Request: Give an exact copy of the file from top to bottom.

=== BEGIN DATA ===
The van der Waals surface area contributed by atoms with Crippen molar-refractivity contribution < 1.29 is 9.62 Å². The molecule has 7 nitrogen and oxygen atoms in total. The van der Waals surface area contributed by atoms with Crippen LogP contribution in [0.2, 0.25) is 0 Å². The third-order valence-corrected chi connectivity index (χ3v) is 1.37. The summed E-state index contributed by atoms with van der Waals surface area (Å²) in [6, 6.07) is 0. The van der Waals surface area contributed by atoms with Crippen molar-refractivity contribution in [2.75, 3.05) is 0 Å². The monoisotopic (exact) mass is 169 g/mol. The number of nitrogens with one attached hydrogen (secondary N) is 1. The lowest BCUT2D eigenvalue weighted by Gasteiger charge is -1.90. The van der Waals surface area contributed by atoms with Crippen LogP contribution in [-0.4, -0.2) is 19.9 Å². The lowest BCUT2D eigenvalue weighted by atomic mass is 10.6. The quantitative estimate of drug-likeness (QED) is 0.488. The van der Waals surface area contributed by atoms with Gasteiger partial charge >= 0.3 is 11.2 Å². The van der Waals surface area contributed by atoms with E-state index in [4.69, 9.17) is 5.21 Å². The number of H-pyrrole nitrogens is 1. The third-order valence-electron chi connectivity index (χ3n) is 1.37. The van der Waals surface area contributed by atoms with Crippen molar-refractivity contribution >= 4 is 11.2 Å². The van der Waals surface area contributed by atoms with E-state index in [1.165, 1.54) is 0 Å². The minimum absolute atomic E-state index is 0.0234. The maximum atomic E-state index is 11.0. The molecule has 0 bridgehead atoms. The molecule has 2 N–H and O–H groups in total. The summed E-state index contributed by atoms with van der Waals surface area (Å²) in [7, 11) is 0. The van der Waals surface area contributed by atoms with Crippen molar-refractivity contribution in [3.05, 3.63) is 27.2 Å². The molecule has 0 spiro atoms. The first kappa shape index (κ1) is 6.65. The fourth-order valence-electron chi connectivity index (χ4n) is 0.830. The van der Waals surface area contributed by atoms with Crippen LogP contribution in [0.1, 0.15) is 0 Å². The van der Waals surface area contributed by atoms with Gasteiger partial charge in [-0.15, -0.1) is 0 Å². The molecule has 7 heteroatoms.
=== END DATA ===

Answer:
The van der Waals surface area contributed by atoms with Crippen molar-refractivity contribution < 1.29 is 9.62 Å². The molecule has 7 nitrogen and oxygen atoms in total. The van der Waals surface area contributed by atoms with Crippen LogP contribution in [0.2, 0.25) is 0 Å². The third-order valence-corrected chi connectivity index (χ3v) is 1.37. The summed E-state index contributed by atoms with van der Waals surface area (Å²) in [6, 6.07) is 0. The van der Waals surface area contributed by atoms with Crippen molar-refractivity contribution in [2.75, 3.05) is 0 Å². The monoisotopic (exact) mass is 169 g/mol. The number of nitrogens with one attached hydrogen (secondary N) is 1. The lowest BCUT2D eigenvalue weighted by Gasteiger charge is -1.90. The van der Waals surface area contributed by atoms with Crippen LogP contribution in [-0.4, -0.2) is 19.9 Å². The lowest BCUT2D eigenvalue weighted by atomic mass is 10.6. The quantitative estimate of drug-likeness (QED) is 0.488. The van der Waals surface area contributed by atoms with Gasteiger partial charge >= 0.3 is 11.2 Å². The van der Waals surface area contributed by atoms with E-state index in [4.69, 9.17) is 5.21 Å². The number of H-pyrrole nitrogens is 1. The third-order valence-electron chi connectivity index (χ3n) is 1.37. The van der Waals surface area contributed by atoms with Crippen molar-refractivity contribution >= 4 is 11.2 Å². The van der Waals surface area contributed by atoms with E-state index in [1.165, 1.54) is 0 Å². The minimum absolute atomic E-state index is 0.0234. The maximum atomic E-state index is 11.0. The molecule has 0 bridgehead atoms. The molecule has 2 N–H and O–H groups in total. The summed E-state index contributed by atoms with van der Waals surface area (Å²) in [7, 11) is 0. The van der Waals surface area contributed by atoms with Crippen molar-refractivity contribution in [3.05, 3.63) is 27.2 Å². The molecule has 0 spiro atoms. The first kappa shape index (κ1) is 6.65. The fourth-order valence-electron chi connectivity index (χ4n) is 0.830. The van der Waals surface area contributed by atoms with Crippen LogP contribution in [0.1, 0.15) is 0 Å². The van der Waals surface area contributed by atoms with Gasteiger partial charge in [-0.15, -0.1) is 0 Å². The molecule has 7 heteroatoms.